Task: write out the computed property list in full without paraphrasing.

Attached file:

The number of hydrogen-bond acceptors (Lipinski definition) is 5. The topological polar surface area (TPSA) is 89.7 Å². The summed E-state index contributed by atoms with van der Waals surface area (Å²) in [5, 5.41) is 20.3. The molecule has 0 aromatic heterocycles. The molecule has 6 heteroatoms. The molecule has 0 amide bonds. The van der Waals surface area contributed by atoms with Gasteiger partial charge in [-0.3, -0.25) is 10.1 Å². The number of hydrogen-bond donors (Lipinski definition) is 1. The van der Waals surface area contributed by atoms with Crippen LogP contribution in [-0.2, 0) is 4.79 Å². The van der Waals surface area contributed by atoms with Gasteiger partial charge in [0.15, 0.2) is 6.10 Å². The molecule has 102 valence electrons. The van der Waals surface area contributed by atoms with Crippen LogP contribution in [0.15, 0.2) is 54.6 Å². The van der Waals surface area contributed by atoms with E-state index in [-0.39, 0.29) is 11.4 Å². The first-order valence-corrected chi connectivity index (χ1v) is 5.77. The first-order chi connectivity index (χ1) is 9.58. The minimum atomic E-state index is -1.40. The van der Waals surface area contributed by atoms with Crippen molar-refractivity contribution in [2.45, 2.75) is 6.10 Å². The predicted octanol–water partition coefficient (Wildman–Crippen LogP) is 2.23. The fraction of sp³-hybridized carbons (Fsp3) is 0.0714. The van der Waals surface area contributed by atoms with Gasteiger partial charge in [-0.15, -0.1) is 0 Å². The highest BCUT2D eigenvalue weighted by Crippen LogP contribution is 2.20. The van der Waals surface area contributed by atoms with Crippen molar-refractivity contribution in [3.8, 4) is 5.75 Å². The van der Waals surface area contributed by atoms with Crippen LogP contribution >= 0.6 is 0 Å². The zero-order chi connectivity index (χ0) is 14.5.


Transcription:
The number of hydrogen-bond acceptors (Lipinski definition) is 5. The topological polar surface area (TPSA) is 89.7 Å². The summed E-state index contributed by atoms with van der Waals surface area (Å²) in [5, 5.41) is 20.3. The molecule has 0 aromatic heterocycles. The molecule has 6 heteroatoms. The molecule has 0 amide bonds. The van der Waals surface area contributed by atoms with Gasteiger partial charge in [-0.3, -0.25) is 10.1 Å². The number of hydrogen-bond donors (Lipinski definition) is 1. The van der Waals surface area contributed by atoms with Crippen LogP contribution in [-0.2, 0) is 4.79 Å². The van der Waals surface area contributed by atoms with Gasteiger partial charge in [0.15, 0.2) is 6.10 Å². The molecule has 102 valence electrons. The van der Waals surface area contributed by atoms with Crippen LogP contribution in [0.15, 0.2) is 54.6 Å². The van der Waals surface area contributed by atoms with E-state index in [-0.39, 0.29) is 11.4 Å². The first-order valence-corrected chi connectivity index (χ1v) is 5.77. The first-order chi connectivity index (χ1) is 9.58. The minimum atomic E-state index is -1.40. The van der Waals surface area contributed by atoms with Crippen molar-refractivity contribution in [2.45, 2.75) is 6.10 Å². The predicted octanol–water partition coefficient (Wildman–Crippen LogP) is 2.23. The fraction of sp³-hybridized carbons (Fsp3) is 0.0714. The van der Waals surface area contributed by atoms with Gasteiger partial charge in [-0.15, -0.1) is 0 Å². The highest BCUT2D eigenvalue weighted by Crippen LogP contribution is 2.20. The van der Waals surface area contributed by atoms with Crippen molar-refractivity contribution in [3.8, 4) is 5.75 Å². The van der Waals surface area contributed by atoms with Crippen LogP contribution >= 0.6 is 0 Å². The zero-order chi connectivity index (χ0) is 14.5.